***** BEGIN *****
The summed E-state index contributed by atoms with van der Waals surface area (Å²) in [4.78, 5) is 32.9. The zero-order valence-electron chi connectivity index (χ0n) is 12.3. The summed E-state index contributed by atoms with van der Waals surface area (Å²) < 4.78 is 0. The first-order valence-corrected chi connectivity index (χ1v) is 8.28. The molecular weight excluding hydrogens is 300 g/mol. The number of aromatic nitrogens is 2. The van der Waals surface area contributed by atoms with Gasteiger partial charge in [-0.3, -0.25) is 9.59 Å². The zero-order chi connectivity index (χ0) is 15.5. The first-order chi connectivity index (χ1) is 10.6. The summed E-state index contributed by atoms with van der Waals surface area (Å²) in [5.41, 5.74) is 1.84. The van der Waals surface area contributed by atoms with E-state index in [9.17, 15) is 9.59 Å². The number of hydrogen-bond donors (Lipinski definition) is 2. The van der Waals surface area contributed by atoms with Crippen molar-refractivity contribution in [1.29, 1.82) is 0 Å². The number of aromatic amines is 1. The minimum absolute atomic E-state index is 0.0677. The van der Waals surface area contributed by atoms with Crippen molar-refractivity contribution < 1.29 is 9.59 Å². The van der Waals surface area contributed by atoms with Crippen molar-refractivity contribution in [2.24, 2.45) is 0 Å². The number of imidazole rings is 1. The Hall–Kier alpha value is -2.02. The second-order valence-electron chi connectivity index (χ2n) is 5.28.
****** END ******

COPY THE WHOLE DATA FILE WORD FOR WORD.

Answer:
The summed E-state index contributed by atoms with van der Waals surface area (Å²) in [4.78, 5) is 32.9. The zero-order valence-electron chi connectivity index (χ0n) is 12.3. The summed E-state index contributed by atoms with van der Waals surface area (Å²) < 4.78 is 0. The first-order valence-corrected chi connectivity index (χ1v) is 8.28. The molecular weight excluding hydrogens is 300 g/mol. The number of aromatic nitrogens is 2. The van der Waals surface area contributed by atoms with Gasteiger partial charge in [-0.3, -0.25) is 9.59 Å². The zero-order chi connectivity index (χ0) is 15.5. The first-order chi connectivity index (χ1) is 10.6. The summed E-state index contributed by atoms with van der Waals surface area (Å²) in [5.41, 5.74) is 1.84. The van der Waals surface area contributed by atoms with E-state index in [9.17, 15) is 9.59 Å². The number of hydrogen-bond donors (Lipinski definition) is 2. The van der Waals surface area contributed by atoms with Crippen molar-refractivity contribution in [1.29, 1.82) is 0 Å². The number of aromatic amines is 1. The minimum absolute atomic E-state index is 0.0677. The van der Waals surface area contributed by atoms with Crippen molar-refractivity contribution < 1.29 is 9.59 Å². The van der Waals surface area contributed by atoms with Crippen molar-refractivity contribution in [2.24, 2.45) is 0 Å². The number of imidazole rings is 1. The Hall–Kier alpha value is -2.02. The second-order valence-electron chi connectivity index (χ2n) is 5.28.